Nearly Double The Amount Of Cases In 2019 Than Of Any Other Year In The Last Decade
From January 1 to December 5, 2019, 1,276* individual cases of measles have been confirmed in 31 states. CDC will now be updating these data monthly.
This is the greatest number of cases reported in the U.S. since 1992. More than 75% of the cases this year are linked to recent outbreaks in New York. Measles is more likely to spread and cause outbreaks in U.S. communities where groups of people are unvaccinated.
The majority of cases are among people who were not vaccinated against measles.
Measles can cause serious complications. From January 1 – December 5, 2019, 124 of the people who got measles this year were hospitalized, and 61 reported having complications, including pneumonia and encephalitis.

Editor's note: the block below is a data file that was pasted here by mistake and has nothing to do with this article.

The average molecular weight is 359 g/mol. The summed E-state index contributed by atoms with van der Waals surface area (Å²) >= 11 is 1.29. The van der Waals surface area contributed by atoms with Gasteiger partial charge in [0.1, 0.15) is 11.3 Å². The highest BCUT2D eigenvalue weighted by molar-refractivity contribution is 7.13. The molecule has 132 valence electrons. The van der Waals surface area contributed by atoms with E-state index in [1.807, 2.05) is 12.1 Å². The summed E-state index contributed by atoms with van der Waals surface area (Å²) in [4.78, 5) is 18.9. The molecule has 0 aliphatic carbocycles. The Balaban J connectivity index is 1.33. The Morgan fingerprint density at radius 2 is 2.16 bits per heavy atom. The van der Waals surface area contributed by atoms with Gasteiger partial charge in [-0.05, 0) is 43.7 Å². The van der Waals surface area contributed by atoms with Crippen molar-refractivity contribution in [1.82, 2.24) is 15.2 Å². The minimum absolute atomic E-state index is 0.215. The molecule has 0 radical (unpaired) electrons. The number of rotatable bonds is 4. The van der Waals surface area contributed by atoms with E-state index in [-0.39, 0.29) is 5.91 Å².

States with Reported Measles 2019 ** (as of December 5, 2019)
The states that have reported cases to CDC are Alaska, Arizona, California, Colorado, Connecticut, Florida, Georgia, Hawaii, Idaho, Illinois, Indiana, Iowa, Kentucky, Maine, Maryland, Massachusetts, Michigan, Missouri, Nevada, New Hampshire, New Jersey, New Mexico, New York, Ohio, Oklahoma, Oregon, Pennsylvania, Tennessee, Texas, Virginia, and Washington.
The states that reported outbreaks were California, Georgia, Illinois, Michigan, New Jersey, New York City, New York State, Oregon, Pennsylvania, Texas, and Washington.
All measles cases this year have been caused by measles wild-type D8 or B3.
Spread of Measles
- The majority of people who got measles were unvaccinated.
- Measles is still common in many parts of the world.
- Travelers with measles continue to bring the disease into the U.S.
Measles can spread when it reaches a community in the U.S. where groups of people are unvaccinated.